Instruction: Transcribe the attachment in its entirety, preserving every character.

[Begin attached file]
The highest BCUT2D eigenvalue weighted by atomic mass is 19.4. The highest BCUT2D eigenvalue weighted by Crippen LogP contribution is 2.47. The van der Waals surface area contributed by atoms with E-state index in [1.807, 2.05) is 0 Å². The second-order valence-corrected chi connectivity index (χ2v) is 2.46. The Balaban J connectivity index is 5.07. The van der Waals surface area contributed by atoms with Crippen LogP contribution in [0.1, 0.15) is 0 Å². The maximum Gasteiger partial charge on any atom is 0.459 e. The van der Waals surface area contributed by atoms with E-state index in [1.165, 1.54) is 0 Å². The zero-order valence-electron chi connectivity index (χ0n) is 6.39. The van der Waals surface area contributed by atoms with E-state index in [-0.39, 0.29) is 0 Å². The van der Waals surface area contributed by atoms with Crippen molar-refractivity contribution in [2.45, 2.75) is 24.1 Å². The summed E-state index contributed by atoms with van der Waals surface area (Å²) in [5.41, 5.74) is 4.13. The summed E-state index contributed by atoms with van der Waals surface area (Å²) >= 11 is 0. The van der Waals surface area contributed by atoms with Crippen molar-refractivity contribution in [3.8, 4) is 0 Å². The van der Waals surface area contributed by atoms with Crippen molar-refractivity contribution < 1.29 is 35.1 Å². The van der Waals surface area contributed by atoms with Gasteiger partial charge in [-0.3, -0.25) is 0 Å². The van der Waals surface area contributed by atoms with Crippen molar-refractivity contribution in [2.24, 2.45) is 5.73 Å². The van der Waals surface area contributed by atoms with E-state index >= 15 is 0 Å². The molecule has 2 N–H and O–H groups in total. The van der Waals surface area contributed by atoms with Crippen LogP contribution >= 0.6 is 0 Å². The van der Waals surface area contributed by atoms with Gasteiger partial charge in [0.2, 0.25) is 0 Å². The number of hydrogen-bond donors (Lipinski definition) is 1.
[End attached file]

The highest BCUT2D eigenvalue weighted by atomic mass is 19.4. The highest BCUT2D eigenvalue weighted by Crippen LogP contribution is 2.47. The van der Waals surface area contributed by atoms with E-state index in [1.807, 2.05) is 0 Å². The second-order valence-corrected chi connectivity index (χ2v) is 2.46. The Balaban J connectivity index is 5.07. The van der Waals surface area contributed by atoms with Crippen LogP contribution in [0.1, 0.15) is 0 Å². The maximum Gasteiger partial charge on any atom is 0.459 e. The van der Waals surface area contributed by atoms with E-state index in [1.165, 1.54) is 0 Å². The zero-order valence-electron chi connectivity index (χ0n) is 6.39. The van der Waals surface area contributed by atoms with E-state index in [-0.39, 0.29) is 0 Å². The van der Waals surface area contributed by atoms with Crippen molar-refractivity contribution in [2.45, 2.75) is 24.1 Å². The summed E-state index contributed by atoms with van der Waals surface area (Å²) in [5.41, 5.74) is 4.13. The summed E-state index contributed by atoms with van der Waals surface area (Å²) >= 11 is 0. The van der Waals surface area contributed by atoms with Crippen molar-refractivity contribution in [3.8, 4) is 0 Å². The van der Waals surface area contributed by atoms with Crippen molar-refractivity contribution < 1.29 is 35.1 Å². The van der Waals surface area contributed by atoms with Gasteiger partial charge in [-0.3, -0.25) is 0 Å². The van der Waals surface area contributed by atoms with Crippen molar-refractivity contribution in [2.24, 2.45) is 5.73 Å². The van der Waals surface area contributed by atoms with E-state index >= 15 is 0 Å². The molecule has 2 N–H and O–H groups in total. The van der Waals surface area contributed by atoms with Crippen LogP contribution >= 0.6 is 0 Å². The van der Waals surface area contributed by atoms with Gasteiger partial charge in [0.2, 0.25) is 0 Å². The number of hydrogen-bond donors (Lipinski definition) is 1.